"I been turnstyled, junkpiled, railroaded too / I been laid low, but honey don't you know, I'm still in love with you." -- Townes Van Zandt
It was August 1998, early in the school year, and 17-year-old Mickey Dunlap stepped out of the back door of his house and started walking to Pasadena High School, about half a mile away. It would have been a warm day, and if he was paying attention he might have smelled the sickly sweet of the paper mill a quarter-mile from his house, or the cabbagey effluvium of the nearby sewage treatment plant, or the muddy rank of Vince Bayou, which elbowed its course southward a stone's throw from his backyard. He might have smelled all three smells together.
More likely he wouldn't have noticed any of it, familiar as he was with the routine.
He would have walked his way out of the egg-shaped backstreet in the rundown Magnolia Oaks neighborhood -- isolated by railroad tracks on the north, State Highway 225 to the south and the bayou's curve -- in Pasadena's older, poorer northwest quadrant. He would have passed through the oak shade of a Friendship Garden, dedicated by Pasadenans to "our friends in Hadano Japan" before heading south among the boarded-up remnants of a largely abandoned commercial district. He would have cut across the feeders and beneath the 225 overpass, heavy with freight trucks, to the school, home of "Eagle Pride," planted in a humming landscape of motels and gas stations and storage tanks and towers and exhaust and smoke. Mickey was beginning his junior year.
Sometimes if it was raining Miss Lilly drove him to school, if she had the time, but most days he walked.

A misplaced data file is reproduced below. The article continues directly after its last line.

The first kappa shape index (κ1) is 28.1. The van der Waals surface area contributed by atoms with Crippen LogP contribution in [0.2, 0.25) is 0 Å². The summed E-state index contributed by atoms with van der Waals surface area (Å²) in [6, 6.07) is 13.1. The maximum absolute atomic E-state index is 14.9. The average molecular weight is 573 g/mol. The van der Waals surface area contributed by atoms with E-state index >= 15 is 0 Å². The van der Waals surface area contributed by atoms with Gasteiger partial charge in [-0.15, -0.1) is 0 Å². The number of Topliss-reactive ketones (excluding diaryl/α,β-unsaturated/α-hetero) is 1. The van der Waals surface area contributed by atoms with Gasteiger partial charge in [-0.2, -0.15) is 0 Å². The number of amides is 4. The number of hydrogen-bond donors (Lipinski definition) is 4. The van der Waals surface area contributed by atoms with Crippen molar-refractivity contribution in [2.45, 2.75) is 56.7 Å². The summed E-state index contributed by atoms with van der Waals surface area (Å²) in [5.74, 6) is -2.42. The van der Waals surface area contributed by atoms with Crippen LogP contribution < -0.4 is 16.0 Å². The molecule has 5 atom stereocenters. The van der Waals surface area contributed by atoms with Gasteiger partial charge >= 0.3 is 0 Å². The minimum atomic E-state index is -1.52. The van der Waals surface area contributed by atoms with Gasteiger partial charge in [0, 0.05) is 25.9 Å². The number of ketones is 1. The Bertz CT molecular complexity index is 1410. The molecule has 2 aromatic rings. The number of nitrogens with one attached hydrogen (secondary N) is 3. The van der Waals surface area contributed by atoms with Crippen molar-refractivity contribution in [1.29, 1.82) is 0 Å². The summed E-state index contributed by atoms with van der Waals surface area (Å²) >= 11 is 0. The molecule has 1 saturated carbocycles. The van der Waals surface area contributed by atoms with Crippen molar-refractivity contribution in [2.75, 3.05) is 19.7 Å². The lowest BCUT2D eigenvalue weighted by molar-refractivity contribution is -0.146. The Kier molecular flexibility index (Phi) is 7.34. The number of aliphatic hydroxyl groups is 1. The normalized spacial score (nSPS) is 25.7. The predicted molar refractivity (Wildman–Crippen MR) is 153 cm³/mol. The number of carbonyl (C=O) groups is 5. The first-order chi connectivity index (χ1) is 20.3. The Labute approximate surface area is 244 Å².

This day his homeroom teacher handed out start-of-school paperwork for the students' parents to sign. Mickey took his papers to his special ed counselor, Tracey Balusek. He told her, "I can't do this."
Mickey speaks oddly. His voice is incongruently high-pitched for a boy his size, which is large, and he substitutes w's for his r's and l's. Not an impediment quite, just odd at first impression. He is almost compulsively polite with his yes ma'ams and no suhs. He is easily moved to an effusiveness that manifests itself as a smile of what sure looks like unadulterated joy. This gesture also can seem incongruent, considering some of what Mickey says while he's smiling.
He told the counselor his parents were "kind of unavailable right now." She wanted to know if they were on vacation. Mickey told her that he guessed you could say that, "except their vacation is gonna be a little long." He was being willfully vague. He was scared he'd get kicked out of school.